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25 January 2022 / Laura Garvin Gomez

Myrtle Essential Oil: History, Uses and Benefits

Romantic myrtle nourishes the skin, combats bacteria, and neutralises bad odours.

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PIcture of Myrtle flowering.

Steeped in mythology, myrtle is a powerful herb with an occasionally overlooked list of benefits.

In the present day, myrtle oil still has many of the same uses that tie it to its mythological roots, including nourishing the skin, remedying bad breath, and healing the body externally.

While it is one of the lesser-known oils in the aromatherapy catalogue, myrtle has often been labelled as a gentler alternative to popular  and is even derived from the same family as the  plant.

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What is Myrtle Essential Oil?

Sometimes referred to as Corsican pepper oil, myrtle essential oil is extracted via steam distillation from the leaves and twigs of the Myrtle tree, native to the Mediterranean.

Occasionally, the fragrant flowers of the tree are also used in the making of the oil; however, this can vary from region to region.

Myrtle essential oil is generally yellow to green in colour with a fresh, sweet, and herbal aroma that can occasionally hold woody notes as well.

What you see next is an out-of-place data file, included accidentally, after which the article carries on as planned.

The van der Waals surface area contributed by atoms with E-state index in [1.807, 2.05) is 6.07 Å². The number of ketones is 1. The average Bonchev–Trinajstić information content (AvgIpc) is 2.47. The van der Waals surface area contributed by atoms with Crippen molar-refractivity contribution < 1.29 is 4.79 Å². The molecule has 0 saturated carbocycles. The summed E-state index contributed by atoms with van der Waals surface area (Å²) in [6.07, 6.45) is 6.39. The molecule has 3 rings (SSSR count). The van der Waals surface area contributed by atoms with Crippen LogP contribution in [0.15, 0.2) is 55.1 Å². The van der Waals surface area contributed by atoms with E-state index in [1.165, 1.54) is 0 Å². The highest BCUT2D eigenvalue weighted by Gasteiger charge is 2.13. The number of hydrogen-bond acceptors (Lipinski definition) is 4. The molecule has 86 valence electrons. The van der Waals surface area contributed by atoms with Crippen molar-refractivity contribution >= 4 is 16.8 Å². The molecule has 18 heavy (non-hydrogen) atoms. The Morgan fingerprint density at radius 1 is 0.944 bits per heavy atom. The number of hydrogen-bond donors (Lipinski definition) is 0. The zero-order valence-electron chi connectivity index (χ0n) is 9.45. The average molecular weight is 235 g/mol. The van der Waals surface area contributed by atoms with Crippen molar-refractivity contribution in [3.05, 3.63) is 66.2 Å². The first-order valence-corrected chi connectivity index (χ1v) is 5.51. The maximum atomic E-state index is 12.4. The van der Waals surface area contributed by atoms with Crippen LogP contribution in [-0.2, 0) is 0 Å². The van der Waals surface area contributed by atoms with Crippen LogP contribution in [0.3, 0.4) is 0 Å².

In fact, the woody component within myrtle oil, myrtenol, is a common ingredient in perfumery due to its distinctiveness.

 

What are the benefits of Myrtle Essential Oil?

Despite its comparisons to other, more popular essential oils, myrtle certainly has an impact in its own right on the general wellness of the body.

Some of the most prominent myrtle essential oil benefits include:

  • Nourishing skin
  • Cleansing breath
  • Acting as an antibacterial
  • Functioning as a natural deodorant alternative

Close up picture of Myrtle flowering.

Does myrtle essential oil nourish the skin?

In the sixteenth century, a popular skin lotion called ‘angel’s water’ was used to cleanse and tone the skin.

The main ingredient in this lotion was myrtle, and thus the associations between the oil and its skin-reviving properties came to light.

Myrtle has strong cleaning properties, able to prevent infections and cleanse pores with regular implementation.

A examined the extent of these cleaning properties and found that the oil was effective at reducing signs of acne, as well as getting rid of excess sebum (an oily substance on the surface of the skin) and clearing dead skin cells.